- Owner or committee ignorance: How many of us can say that their strata roll is 100% up-to-date? Or that all committee decisions are properly recorded in the books and records
Many owners aren’t aware or can’t be bother to fulfil their obligations to provide updates, and committee decisions and approvals are not always captured in meeting minutes.
- Flood of data or communications: The amount of information falling across a manager’s “desk” these days is staggering. Are all relevant e-mails being filed? How is the relevance of such communications being assessed against the record-keeping requirements under the Act?
- Data type or quantity mismatches: Another one I picked up when verifying information for the Strata Hub. Strata Hub has information pre-populated from Land Registry Services for each strata plan, but that didn’t always match the strata plan drawings or Certificate of Title on record.
- Inter-system Incompatibilities: A superset of the preceding item – if the data doesn’t match between systems, how do you correct for or manage that difference? If your records can’t help you resolve the issue, you could have a problem on your hands.
- Handover of books and records: a classic point where things can go awry. Incompatible file formats, clunky (or outdated) viewing applications, useless filenames or file formats, forgotten or mis-stored records not being handed over. A superset of “transcription”, and often featuring actual data transcription and its attendant errors.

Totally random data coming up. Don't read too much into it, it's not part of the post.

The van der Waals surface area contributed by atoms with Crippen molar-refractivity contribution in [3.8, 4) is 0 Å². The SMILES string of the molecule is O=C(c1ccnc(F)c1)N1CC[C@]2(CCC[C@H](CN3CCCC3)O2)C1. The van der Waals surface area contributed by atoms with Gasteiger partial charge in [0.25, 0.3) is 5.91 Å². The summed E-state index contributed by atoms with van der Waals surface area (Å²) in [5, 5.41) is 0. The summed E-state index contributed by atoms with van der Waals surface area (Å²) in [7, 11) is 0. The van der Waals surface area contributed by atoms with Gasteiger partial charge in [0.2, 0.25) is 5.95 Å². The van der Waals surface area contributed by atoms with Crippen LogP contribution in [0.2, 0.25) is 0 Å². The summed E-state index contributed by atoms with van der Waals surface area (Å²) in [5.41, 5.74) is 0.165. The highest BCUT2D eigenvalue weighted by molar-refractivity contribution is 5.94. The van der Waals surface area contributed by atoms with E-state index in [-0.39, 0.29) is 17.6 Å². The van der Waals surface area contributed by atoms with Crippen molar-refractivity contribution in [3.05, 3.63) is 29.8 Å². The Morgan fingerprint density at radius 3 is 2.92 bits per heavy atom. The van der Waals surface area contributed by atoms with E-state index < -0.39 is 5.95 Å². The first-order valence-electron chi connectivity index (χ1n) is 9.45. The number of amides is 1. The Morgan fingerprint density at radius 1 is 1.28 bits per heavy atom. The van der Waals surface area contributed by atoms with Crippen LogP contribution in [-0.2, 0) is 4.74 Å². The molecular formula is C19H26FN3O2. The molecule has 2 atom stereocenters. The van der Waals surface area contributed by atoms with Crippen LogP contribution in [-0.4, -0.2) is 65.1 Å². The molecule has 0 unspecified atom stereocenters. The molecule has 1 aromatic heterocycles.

- No effective audits of record management and storage: If no-one ever checks that the above are being adhered to, and that errors are being picked up, it will lead to bad and lost records, an inability over time to correct mistakes (turnover loses so much institutional memory and context), and reduction in effective management of schemes.
If any or all of these impact the ability to effectively manage the scheme or provide clear records when requested, this might be an element of a decision to change management companies – if a change is resolved, think of all the above problems happening again. And again. And again.
And I’m not even sure that’s an exhaustive list!
I believe we can all do better, and that you’d be hard pressed to find a strata management company that could guarantee that the data they hold in relation to their portfolio is even 90% correct.
While perhaps 100% correct is always going to be unrealistic, I think we all should be aiming to improve the records we hold and the processes we use to store them to get as close to that goal as possible.
Do you think I’m being pessimistic with the above 90% ceiling of certainty?